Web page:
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“a Representative Of America”
Vain, snobbish, distinctly upper-class in his libertine social habits, Gouverneur Morris nevertheless saw himself justifiably as
June 1976 | Volume 27, Issue 4
Of all the remarkable men who forgathered in Philadelphia in the spring of 1787 to revise the Articles of Confederation, and perhaps to do even more, Gouverneur Morris was certainly the most talkative. Between May and September, when the delegates adjourned, he made a hundred and seventy-three speeches—twelve more than Madison, his nearest competitor. Yet he was never tedious, and though there was often a vein of cynicism in him that distressed Madison, he was very much in earnest when he spoke about the absolute necessity of founding a strong central government. In the controversies that developed between the small states and the big states, Morris asserted that “state attachments and state importance had been the bane of the country” and that he was present not as a mere delegate from one section but “as a representative of America,—a representative in some degree of the whole human race, for the whole human race would be affected by the outcome of the convention.”
At the same time Morris was very much a New York aristocrat. In the convention he served as one of the eight delegates from Pennsylvania, but that was because he had moved to Philadelphia after the politicians of New York had refused to re-elect him to the Continental Congress at the end of 1979. They were disgusted with him for giving too much of his attention to the affairs of the nation instead of devoting himself to the affairs of his own state. The particular quarrel New York had with him was over his lukewarm attitude in the dispute with Vermont. Under the leadership of Ethan Allen and his Green Mountain Boys, Vermont settlers had applied to the Congress for admission to the Confederation. New York bitterly opposed their claim on the ground that the New Hampshire Grants, the original name for Vermont, had been legally acquired by New York. Morris did not sympathize with the position taken by his state. He was wise enough to see that the Vermonters had much of the right on their side in addition to the great fact of possession. When in 1791 Vermont became an independent state, which, as Morris had foreseen, was inevitable, the small politicians of New York never forgave him. It was twenty years before he was again chosen to represent his state.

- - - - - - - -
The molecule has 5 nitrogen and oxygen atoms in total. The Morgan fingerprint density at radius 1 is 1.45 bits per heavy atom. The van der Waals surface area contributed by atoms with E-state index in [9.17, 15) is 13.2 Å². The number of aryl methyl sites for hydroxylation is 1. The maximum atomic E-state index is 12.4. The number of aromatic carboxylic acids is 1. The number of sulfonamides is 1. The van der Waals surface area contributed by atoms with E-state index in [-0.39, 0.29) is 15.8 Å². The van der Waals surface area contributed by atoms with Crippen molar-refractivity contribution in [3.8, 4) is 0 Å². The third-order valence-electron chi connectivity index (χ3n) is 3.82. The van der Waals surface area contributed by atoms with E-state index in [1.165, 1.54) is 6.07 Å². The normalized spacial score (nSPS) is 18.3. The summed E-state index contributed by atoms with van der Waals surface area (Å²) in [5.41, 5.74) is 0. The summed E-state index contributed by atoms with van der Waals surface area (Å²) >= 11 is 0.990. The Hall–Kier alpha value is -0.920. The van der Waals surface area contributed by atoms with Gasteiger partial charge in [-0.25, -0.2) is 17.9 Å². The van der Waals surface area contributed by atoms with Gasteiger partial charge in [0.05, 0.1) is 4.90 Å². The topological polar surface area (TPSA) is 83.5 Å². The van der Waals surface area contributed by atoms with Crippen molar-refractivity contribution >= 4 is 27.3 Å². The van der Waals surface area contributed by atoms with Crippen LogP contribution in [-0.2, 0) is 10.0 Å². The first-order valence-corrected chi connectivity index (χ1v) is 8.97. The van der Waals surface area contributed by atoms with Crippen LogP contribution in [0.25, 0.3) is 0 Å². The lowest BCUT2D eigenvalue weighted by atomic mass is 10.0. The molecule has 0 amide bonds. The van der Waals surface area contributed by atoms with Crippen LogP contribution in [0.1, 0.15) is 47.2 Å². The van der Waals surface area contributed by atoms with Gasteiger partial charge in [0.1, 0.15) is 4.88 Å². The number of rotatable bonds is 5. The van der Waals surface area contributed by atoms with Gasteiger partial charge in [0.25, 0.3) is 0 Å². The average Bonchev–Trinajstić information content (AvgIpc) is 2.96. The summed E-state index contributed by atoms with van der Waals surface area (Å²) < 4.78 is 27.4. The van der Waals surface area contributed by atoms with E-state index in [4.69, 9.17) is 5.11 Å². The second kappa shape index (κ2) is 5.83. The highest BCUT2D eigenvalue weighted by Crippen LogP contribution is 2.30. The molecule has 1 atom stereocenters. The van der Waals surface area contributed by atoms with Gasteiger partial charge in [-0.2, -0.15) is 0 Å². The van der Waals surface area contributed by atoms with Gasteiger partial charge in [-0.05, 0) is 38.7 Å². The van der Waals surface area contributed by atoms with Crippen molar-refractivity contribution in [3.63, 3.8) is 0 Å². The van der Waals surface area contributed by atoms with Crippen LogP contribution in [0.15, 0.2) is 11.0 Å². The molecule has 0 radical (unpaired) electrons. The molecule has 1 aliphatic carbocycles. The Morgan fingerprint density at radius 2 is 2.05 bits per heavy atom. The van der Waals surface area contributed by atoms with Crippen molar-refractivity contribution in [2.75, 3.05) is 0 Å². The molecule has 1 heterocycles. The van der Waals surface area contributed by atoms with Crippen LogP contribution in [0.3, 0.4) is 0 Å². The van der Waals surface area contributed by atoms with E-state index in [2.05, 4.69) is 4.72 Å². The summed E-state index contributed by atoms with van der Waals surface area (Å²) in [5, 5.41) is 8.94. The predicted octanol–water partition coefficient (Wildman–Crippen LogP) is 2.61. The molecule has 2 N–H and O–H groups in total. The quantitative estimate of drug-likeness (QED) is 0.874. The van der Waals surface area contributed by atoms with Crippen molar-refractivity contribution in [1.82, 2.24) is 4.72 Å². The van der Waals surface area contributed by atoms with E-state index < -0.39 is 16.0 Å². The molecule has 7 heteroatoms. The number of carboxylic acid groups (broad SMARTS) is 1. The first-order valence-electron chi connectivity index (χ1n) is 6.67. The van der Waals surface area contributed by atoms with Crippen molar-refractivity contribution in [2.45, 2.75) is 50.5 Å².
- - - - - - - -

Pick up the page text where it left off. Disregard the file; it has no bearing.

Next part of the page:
There were other reasons why Morris was never popular with the electorate. He made no secret of the fact that the strong government he had in mind was always to be in the hands of the rich and well-born. The responsibilities following from political liberty could only be appreciated and exercised by the gentry. “Give the votes to the people who have no property,” he argued, “and they will sell them to the rich.”
In this connection he was deeply suspicious of the West. His Americanism did not extend beyond the Atlantic seaboard. No one had championed the cause of the Thirteen Colonies with more vigor or more conviction, but his patriotism stopped at the Appalachians. There was nothing of the pioneer about Gouverneur Morris. In his philosophy “the Busy haunts of men not the remote wilderness, was the proper school of political Talents. … The back members are almost always averse to the best measures.” Along with Elbridge Gerry of Massachusetts, Morris wished to see the Constitution limit the admission of new states “in such a manner that they should never be able to outnumber the Atlantic states.” The Westerners would inevitably bring on a war with Spain on account of their claims to the Mississippi River. What could be more absurd than “to quarrel about a country inhabited only by red men, and to claim a territory we cannot occupy, a navigation we cannot enjoy”?
With these exceptions Gouverneur Morris was one of the most valuable of the Founding Fathers. If some of the positions he took seem to us absurd, as indeed they did to his contemporaries, in other respects he was more in tune with posterity than with his own age. He was outspoken in his opposition to slavery and to the extension of the slave trade for twenty years, a measure that was passed against his protest to satisfy the delegates of Georgia and South Carolina. He was also a firm believer in religious liberty; and when his friend John Jay, the descendant of Huguenot forebears who had been driven out of France, declared that he wished to erect “a wall of brass around the country for the exclusion of Catholics,” Morris would have none of it.
Except on a few such issues Morris was not a fighter by temperament. When some of his pet theories were rejected, he took it philosophically and continued to work shoulder to shoulder with Hamilton and Madison for a strong central government. In the end he loyally accepted the bundle of compromises that make up the Constitution and devoted his talents to putting the document in its final literary form. “The finish given to the style and arrangement,” wrote Madison, “fairly belongs to the pen of Mr Morris.” Madison, though occasionally distressed by Morris’ veneer of cynicism, paid him a further compliment on his services to the convention: “To the brilliancy of his genius he added, what is too rare, a candid surrender of his opinions when the light of discussion satisfied him that they had been too hastily formed, and a readiness to aid in making the best of measures in which he had been overruled.”